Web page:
If you are a wealthy person living in Asia, you might be tempted, with good economic reason, to look overseas to diversify your asset base. Overseas markets often offer good diversification as they are typically exposed to different economic cycles and also give exposure to different currencies. But while overseas stocks, bonds and other financial instruments all offer diversification, few asset classes seem to have the same allure as overseas property—that is, overseas property in the right cities.
What qualifies as the “right” city? One criterion is that the place must have a predictable, deep-rooted legal framework offering strong property rights protection, and another is that it must welcome foreign capital. The locale should offer urban character with an appealing quality of life, which may include clean air and water, highly rated schools, good restaurants, a vibrant nightlife and upscale shops. Easy access, preferably via non-stop flights to Asia, is also a plus.
For a rich individual in Asia, acquiring overseas property tends to be a very logical microeconomic outcome. When enough wealthy people shop overseas for property, it soon becomes a macroeconomic trend. And as happens with booms, more money chases the same asset class as the awareness of soaring prices spreads. Soon, the demand dynamics arising from this diversification might even divorce the host city's (even host country's) property market from local economic realities. A case in point is London's real estate market. The U.K. economy and London-prime property have taken entirely different trajectories since the global financial crisis. While the country's economy has just started to recover, London's property rates have been far more spectacular. Sydney and Melbourne property markets also seem detached from the broader realities of the Australian economy (its property market hasn't seen the kind of correction the U.S. market has seen from the 2007 highs).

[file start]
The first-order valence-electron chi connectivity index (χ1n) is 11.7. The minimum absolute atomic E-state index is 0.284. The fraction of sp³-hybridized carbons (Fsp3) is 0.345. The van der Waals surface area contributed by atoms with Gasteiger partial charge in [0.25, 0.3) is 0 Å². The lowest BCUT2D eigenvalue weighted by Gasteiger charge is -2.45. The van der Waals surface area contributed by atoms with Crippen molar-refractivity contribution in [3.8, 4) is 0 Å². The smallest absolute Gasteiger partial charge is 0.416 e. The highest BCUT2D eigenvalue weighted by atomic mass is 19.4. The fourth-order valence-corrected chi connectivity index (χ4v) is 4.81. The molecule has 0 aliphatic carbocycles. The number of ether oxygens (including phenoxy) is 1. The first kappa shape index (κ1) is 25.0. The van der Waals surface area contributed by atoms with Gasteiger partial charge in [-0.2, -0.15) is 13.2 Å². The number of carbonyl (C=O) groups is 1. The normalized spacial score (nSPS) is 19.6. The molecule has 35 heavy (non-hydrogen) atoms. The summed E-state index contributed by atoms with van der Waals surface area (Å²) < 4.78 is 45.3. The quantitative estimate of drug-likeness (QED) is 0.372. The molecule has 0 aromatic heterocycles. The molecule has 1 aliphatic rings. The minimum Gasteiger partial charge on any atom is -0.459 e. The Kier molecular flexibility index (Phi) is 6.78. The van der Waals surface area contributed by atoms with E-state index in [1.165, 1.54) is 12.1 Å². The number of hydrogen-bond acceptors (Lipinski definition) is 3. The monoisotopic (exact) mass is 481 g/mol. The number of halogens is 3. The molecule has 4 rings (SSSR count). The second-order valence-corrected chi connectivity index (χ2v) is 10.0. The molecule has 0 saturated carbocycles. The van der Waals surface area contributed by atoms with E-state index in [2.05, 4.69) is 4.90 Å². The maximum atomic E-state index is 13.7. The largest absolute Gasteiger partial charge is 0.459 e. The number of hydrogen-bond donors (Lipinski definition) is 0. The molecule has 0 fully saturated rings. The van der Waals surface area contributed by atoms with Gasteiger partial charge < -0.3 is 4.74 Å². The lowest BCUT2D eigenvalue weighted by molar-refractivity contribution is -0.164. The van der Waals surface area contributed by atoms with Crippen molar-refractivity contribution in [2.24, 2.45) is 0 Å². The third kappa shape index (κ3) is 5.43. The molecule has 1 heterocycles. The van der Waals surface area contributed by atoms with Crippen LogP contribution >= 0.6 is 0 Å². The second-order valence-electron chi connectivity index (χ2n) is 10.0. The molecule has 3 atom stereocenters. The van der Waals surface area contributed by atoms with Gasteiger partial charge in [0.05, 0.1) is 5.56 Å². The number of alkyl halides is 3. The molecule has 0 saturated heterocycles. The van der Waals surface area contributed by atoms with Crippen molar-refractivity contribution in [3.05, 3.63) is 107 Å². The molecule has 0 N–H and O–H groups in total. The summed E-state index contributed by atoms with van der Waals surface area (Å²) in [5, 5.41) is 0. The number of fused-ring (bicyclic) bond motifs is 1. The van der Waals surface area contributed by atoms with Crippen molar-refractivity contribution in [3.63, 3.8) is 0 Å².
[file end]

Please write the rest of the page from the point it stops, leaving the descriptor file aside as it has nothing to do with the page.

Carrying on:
Even in San Francisco, where I am based, I have heard of instances in which people visiting on business are making cash offers for homes on the weekends. No wonder, then, that top-end properties in places like Vancouver and Toronto, not to mention markets such as Hong Kong and Singapore, have all been hot commodities. And this trend is increasingly spreading to the middle end of the market; I recall seeing ads in Asian newspapers heavily promoting properties well outside of Central London.
So property in large desirable cities seems to have become a global asset class of choice for the emerging world's affluent. Understandably, some localities are trying to restrict this activity. But I wonder if we should start factoring in this free-flowing global capital—and not just local economic conditions—as an important component of real estate market analysis in certain urban areas. Prices may still correct in such world-class cities, but the global demand could potentially put a floor on the correction. Also, as the fairly restrictive capital outflow rules in markets such as China begin to lift, the resulting capital flows could very well provide a further backstop to high-end property prices.
Vivek Tanneeru, Research Analyst at Matthews Asia
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